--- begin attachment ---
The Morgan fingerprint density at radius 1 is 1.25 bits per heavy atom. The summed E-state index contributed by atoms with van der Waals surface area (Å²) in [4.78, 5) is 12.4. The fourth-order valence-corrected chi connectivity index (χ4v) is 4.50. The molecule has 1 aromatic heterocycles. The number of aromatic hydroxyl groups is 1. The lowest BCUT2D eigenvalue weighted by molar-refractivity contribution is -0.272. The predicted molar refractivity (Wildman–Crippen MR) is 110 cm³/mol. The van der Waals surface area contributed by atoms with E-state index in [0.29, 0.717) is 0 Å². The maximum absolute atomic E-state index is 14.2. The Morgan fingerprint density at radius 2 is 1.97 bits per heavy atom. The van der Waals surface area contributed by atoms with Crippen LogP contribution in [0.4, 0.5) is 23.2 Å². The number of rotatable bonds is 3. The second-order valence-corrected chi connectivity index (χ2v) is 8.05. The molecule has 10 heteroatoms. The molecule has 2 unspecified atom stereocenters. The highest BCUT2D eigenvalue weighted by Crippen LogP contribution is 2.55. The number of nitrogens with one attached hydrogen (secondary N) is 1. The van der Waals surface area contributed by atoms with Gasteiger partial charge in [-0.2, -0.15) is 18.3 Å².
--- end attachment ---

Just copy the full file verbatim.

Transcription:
The Morgan fingerprint density at radius 1 is 1.25 bits per heavy atom. The summed E-state index contributed by atoms with van der Waals surface area (Å²) in [4.78, 5) is 12.4. The fourth-order valence-corrected chi connectivity index (χ4v) is 4.50. The molecule has 1 aromatic heterocycles. The number of aromatic hydroxyl groups is 1. The lowest BCUT2D eigenvalue weighted by molar-refractivity contribution is -0.272. The predicted molar refractivity (Wildman–Crippen MR) is 110 cm³/mol. The van der Waals surface area contributed by atoms with E-state index in [0.29, 0.717) is 0 Å². The maximum absolute atomic E-state index is 14.2. The Morgan fingerprint density at radius 2 is 1.97 bits per heavy atom. The van der Waals surface area contributed by atoms with Crippen LogP contribution in [0.4, 0.5) is 23.2 Å². The number of rotatable bonds is 3. The second-order valence-corrected chi connectivity index (χ2v) is 8.05. The molecule has 10 heteroatoms. The molecule has 2 unspecified atom stereocenters. The highest BCUT2D eigenvalue weighted by Crippen LogP contribution is 2.55. The number of nitrogens with one attached hydrogen (secondary N) is 1. The van der Waals surface area contributed by atoms with Gasteiger partial charge in [-0.2, -0.15) is 18.3 Å².